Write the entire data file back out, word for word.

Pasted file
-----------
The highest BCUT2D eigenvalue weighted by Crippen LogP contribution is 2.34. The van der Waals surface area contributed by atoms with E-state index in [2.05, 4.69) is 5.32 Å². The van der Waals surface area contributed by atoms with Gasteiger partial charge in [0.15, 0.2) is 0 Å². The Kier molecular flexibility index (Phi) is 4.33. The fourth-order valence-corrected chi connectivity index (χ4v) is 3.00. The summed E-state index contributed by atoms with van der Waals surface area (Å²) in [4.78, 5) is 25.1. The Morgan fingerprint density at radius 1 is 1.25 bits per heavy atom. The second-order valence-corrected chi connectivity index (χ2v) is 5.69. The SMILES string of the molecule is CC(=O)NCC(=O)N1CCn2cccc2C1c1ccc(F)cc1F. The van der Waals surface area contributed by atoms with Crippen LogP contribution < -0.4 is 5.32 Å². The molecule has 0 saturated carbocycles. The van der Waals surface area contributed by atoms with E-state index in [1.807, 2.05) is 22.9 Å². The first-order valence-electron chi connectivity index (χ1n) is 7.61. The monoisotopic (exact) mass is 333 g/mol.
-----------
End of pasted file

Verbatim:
The highest BCUT2D eigenvalue weighted by Crippen LogP contribution is 2.34. The van der Waals surface area contributed by atoms with E-state index in [2.05, 4.69) is 5.32 Å². The van der Waals surface area contributed by atoms with Gasteiger partial charge in [0.15, 0.2) is 0 Å². The Kier molecular flexibility index (Phi) is 4.33. The fourth-order valence-corrected chi connectivity index (χ4v) is 3.00. The summed E-state index contributed by atoms with van der Waals surface area (Å²) in [4.78, 5) is 25.1. The Morgan fingerprint density at radius 1 is 1.25 bits per heavy atom. The second-order valence-corrected chi connectivity index (χ2v) is 5.69. The SMILES string of the molecule is CC(=O)NCC(=O)N1CCn2cccc2C1c1ccc(F)cc1F. The van der Waals surface area contributed by atoms with Crippen LogP contribution < -0.4 is 5.32 Å². The molecule has 0 saturated carbocycles. The van der Waals surface area contributed by atoms with E-state index in [1.807, 2.05) is 22.9 Å². The first-order valence-electron chi connectivity index (χ1n) is 7.61. The monoisotopic (exact) mass is 333 g/mol.